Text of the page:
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Posted By: Chuck Lee on: 06/06/2002 14:48:49 CDT
Subject: RE: How to use signalmen properly

Message Detail:
Numbers come into play here, too, it would seem. When we field an Artillery crew or five (which we often do), we usually still have more than enough fellows to do anything really "functional". In our Artillery group, we all too often ask our fellows to bring their muskets because we're going to need Infantry support - which we do - and because having 60+ fellows in Washington Artillery uniforms and only 5 cannons sort of crowds us; we either take a high number of hits, or some folks don't get to play on the guns. Or a lot of fellows elect to go Infantry for that event.

With a surplus of fellows, we have the luxury of training them on the spot ('cause it's just not THAT difficult for a fellow to learn to be a cannoneer, especially with 9 other fellows watching your every move and correcting each little error as it occurs). Learning aerial telegraphy is a bit more difficult than being coached through an Artillery drill, though.

So if I understand correctly, unlike the Artillery or Infantry drills which can mainly be learned on the field (though they certainly look better if practiced at home a good bit before events), a Signalman's job is really one that needs to be learned at home almost exclusively, and then put into practice on the field. That means to me that there's a compelling need for Camps of Instruction, in having the fellows who live close enough to each other to meet up every few weeks at a neutral spot where the neighbors won't heckle you so they can practice together, and then putting it all together as a cohesive work unit in the field when opportunity (events, that is) permits.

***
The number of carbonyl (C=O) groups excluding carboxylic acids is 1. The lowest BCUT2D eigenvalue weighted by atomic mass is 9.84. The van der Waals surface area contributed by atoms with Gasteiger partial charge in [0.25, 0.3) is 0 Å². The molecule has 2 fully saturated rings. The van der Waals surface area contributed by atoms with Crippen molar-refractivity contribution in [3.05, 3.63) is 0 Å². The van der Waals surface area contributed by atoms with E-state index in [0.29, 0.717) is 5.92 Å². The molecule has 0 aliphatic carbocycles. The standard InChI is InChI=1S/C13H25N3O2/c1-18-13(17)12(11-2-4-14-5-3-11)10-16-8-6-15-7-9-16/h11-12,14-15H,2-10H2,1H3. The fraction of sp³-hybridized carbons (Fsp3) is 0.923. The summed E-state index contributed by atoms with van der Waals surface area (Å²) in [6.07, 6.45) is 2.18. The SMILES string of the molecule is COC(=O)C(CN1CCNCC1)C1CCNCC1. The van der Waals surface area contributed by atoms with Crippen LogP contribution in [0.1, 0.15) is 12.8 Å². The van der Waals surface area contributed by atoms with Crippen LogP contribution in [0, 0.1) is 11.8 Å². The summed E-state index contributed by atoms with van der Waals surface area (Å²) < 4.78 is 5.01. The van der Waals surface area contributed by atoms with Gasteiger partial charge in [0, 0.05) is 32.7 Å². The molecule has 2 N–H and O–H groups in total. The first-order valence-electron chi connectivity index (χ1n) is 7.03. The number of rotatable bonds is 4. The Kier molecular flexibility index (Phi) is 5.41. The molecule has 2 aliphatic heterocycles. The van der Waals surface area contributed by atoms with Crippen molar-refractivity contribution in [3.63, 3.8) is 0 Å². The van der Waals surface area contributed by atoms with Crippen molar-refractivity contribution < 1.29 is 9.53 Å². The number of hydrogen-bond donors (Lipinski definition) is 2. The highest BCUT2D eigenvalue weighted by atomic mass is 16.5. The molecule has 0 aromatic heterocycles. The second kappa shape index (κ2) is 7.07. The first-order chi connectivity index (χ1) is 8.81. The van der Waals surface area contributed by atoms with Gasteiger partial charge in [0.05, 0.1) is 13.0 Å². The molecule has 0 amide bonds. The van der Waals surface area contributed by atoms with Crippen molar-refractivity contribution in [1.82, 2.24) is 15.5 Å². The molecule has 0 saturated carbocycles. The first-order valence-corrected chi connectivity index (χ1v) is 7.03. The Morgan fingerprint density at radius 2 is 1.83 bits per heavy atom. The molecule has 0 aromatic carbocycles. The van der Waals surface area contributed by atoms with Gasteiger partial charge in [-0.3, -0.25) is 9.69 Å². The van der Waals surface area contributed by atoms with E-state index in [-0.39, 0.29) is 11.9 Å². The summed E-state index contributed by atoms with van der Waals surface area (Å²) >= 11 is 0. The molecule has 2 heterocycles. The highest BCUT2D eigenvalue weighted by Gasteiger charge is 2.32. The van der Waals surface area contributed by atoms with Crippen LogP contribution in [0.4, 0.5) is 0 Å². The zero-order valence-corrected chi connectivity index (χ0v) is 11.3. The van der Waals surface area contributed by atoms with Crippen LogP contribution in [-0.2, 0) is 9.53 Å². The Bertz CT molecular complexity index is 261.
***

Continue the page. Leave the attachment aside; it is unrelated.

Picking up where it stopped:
Slow thinker here - but that also seems to be a compelling reason to have as many training aids available as we can - CDs, pamphlets, videos, posters, tattoos on our left thighs so we can review in the latrine, audio tapes where applicable (probably not so much for aerial telegraphy as for Morse or American Code or whatever the Code of choice may - anything that gives us better access and direction in learning all that we need to know. I've not yet tried out the Morse interactive practice page address on the SCARD site, but I expect to once I get a telegraph set and a few other ducks in a row.

Pamphlet? Does it really rather need to be a booklet (maybe printed in 8.5" X 5.5" size and bound with twine like the Beadle's works?) so that it can contain the most common signal combinations in addition to the basic cheat sheet? And what about "helpful hints"? I found the comments on "figure 8-ing" the signal flag to keep from entangling it with the pole to be instructive and beneficial. Practical, and like most really good, sensible ideas, it was sort of obvious once it was pointed out, but a real mystery to those of us less fast to pick up on a clue (but with a lightning grasp of the obvious).

Would there be certain baseline preconcerted codes that could / should be included in such a pamphlet or booklet? A sort of standardized shorthand to the shorthand?

Chuck Lee

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